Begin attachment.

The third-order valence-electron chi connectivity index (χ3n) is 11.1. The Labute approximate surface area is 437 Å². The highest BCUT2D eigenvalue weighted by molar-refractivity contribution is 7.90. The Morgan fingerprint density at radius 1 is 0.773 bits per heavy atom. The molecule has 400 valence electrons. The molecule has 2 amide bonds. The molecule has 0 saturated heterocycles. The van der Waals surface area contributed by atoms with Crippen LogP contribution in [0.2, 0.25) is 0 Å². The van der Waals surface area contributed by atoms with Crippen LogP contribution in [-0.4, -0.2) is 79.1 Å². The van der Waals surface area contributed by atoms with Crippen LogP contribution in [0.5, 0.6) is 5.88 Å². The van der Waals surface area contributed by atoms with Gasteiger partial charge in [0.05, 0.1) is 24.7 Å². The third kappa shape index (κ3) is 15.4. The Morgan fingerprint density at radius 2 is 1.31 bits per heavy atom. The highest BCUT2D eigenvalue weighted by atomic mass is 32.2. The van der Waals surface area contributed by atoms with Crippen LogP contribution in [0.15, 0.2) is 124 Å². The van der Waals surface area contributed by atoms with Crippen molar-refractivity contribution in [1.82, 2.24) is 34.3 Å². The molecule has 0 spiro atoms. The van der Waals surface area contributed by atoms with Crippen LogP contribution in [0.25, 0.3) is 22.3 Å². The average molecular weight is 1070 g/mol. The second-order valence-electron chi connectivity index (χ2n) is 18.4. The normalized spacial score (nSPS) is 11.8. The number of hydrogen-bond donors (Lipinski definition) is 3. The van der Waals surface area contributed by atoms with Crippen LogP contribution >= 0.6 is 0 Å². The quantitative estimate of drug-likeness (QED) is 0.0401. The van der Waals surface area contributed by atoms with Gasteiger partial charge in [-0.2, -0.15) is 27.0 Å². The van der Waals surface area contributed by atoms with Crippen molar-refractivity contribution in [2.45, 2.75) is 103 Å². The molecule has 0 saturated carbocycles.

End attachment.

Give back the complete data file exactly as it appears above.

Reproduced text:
The third-order valence-electron chi connectivity index (χ3n) is 11.1. The Labute approximate surface area is 437 Å². The highest BCUT2D eigenvalue weighted by molar-refractivity contribution is 7.90. The Morgan fingerprint density at radius 1 is 0.773 bits per heavy atom. The molecule has 400 valence electrons. The molecule has 2 amide bonds. The molecule has 0 saturated heterocycles. The van der Waals surface area contributed by atoms with Crippen LogP contribution in [0.2, 0.25) is 0 Å². The van der Waals surface area contributed by atoms with Crippen LogP contribution in [-0.4, -0.2) is 79.1 Å². The van der Waals surface area contributed by atoms with Crippen LogP contribution in [0.5, 0.6) is 5.88 Å². The van der Waals surface area contributed by atoms with Gasteiger partial charge in [0.05, 0.1) is 24.7 Å². The third kappa shape index (κ3) is 15.4. The Morgan fingerprint density at radius 2 is 1.31 bits per heavy atom. The highest BCUT2D eigenvalue weighted by atomic mass is 32.2. The van der Waals surface area contributed by atoms with Crippen LogP contribution in [0.15, 0.2) is 124 Å². The van der Waals surface area contributed by atoms with Crippen molar-refractivity contribution in [1.82, 2.24) is 34.3 Å². The molecule has 0 spiro atoms. The van der Waals surface area contributed by atoms with Crippen LogP contribution in [0.25, 0.3) is 22.3 Å². The average molecular weight is 1070 g/mol. The second-order valence-electron chi connectivity index (χ2n) is 18.4. The normalized spacial score (nSPS) is 11.8. The number of hydrogen-bond donors (Lipinski definition) is 3. The van der Waals surface area contributed by atoms with Crippen LogP contribution >= 0.6 is 0 Å². The quantitative estimate of drug-likeness (QED) is 0.0401. The van der Waals surface area contributed by atoms with Gasteiger partial charge in [-0.2, -0.15) is 27.0 Å². The van der Waals surface area contributed by atoms with Crippen molar-refractivity contribution in [2.45, 2.75) is 103 Å². The molecule has 0 saturated carbocycles.